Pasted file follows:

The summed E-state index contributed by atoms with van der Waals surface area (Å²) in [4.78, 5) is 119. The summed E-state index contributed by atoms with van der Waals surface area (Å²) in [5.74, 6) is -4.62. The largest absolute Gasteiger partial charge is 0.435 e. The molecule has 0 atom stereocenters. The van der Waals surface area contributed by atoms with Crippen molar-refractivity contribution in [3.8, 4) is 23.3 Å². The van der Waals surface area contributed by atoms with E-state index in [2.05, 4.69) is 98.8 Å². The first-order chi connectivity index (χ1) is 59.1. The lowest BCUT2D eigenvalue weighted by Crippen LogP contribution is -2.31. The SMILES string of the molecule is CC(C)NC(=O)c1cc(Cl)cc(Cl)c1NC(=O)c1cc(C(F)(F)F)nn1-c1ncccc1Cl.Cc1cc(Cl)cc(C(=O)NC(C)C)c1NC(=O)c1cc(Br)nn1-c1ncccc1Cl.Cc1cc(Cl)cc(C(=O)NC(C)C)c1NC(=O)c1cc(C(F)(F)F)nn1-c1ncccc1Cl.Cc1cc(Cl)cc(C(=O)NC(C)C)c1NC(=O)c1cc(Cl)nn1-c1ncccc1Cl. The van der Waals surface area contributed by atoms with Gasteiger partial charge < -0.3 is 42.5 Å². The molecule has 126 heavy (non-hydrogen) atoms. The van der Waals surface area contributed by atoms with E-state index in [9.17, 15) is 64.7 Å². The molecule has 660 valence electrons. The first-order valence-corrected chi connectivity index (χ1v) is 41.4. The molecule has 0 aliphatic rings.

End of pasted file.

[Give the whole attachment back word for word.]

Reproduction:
The summed E-state index contributed by atoms with van der Waals surface area (Å²) in [4.78, 5) is 119. The summed E-state index contributed by atoms with van der Waals surface area (Å²) in [5.74, 6) is -4.62. The largest absolute Gasteiger partial charge is 0.435 e. The molecule has 0 atom stereocenters. The van der Waals surface area contributed by atoms with Crippen molar-refractivity contribution in [3.8, 4) is 23.3 Å². The van der Waals surface area contributed by atoms with E-state index in [2.05, 4.69) is 98.8 Å². The first-order chi connectivity index (χ1) is 59.1. The lowest BCUT2D eigenvalue weighted by Crippen LogP contribution is -2.31. The SMILES string of the molecule is CC(C)NC(=O)c1cc(Cl)cc(Cl)c1NC(=O)c1cc(C(F)(F)F)nn1-c1ncccc1Cl.Cc1cc(Cl)cc(C(=O)NC(C)C)c1NC(=O)c1cc(Br)nn1-c1ncccc1Cl.Cc1cc(Cl)cc(C(=O)NC(C)C)c1NC(=O)c1cc(C(F)(F)F)nn1-c1ncccc1Cl.Cc1cc(Cl)cc(C(=O)NC(C)C)c1NC(=O)c1cc(Cl)nn1-c1ncccc1Cl. The van der Waals surface area contributed by atoms with Gasteiger partial charge < -0.3 is 42.5 Å². The molecule has 126 heavy (non-hydrogen) atoms. The van der Waals surface area contributed by atoms with E-state index in [9.17, 15) is 64.7 Å². The molecule has 660 valence electrons. The first-order valence-corrected chi connectivity index (χ1v) is 41.4. The molecule has 0 aliphatic rings.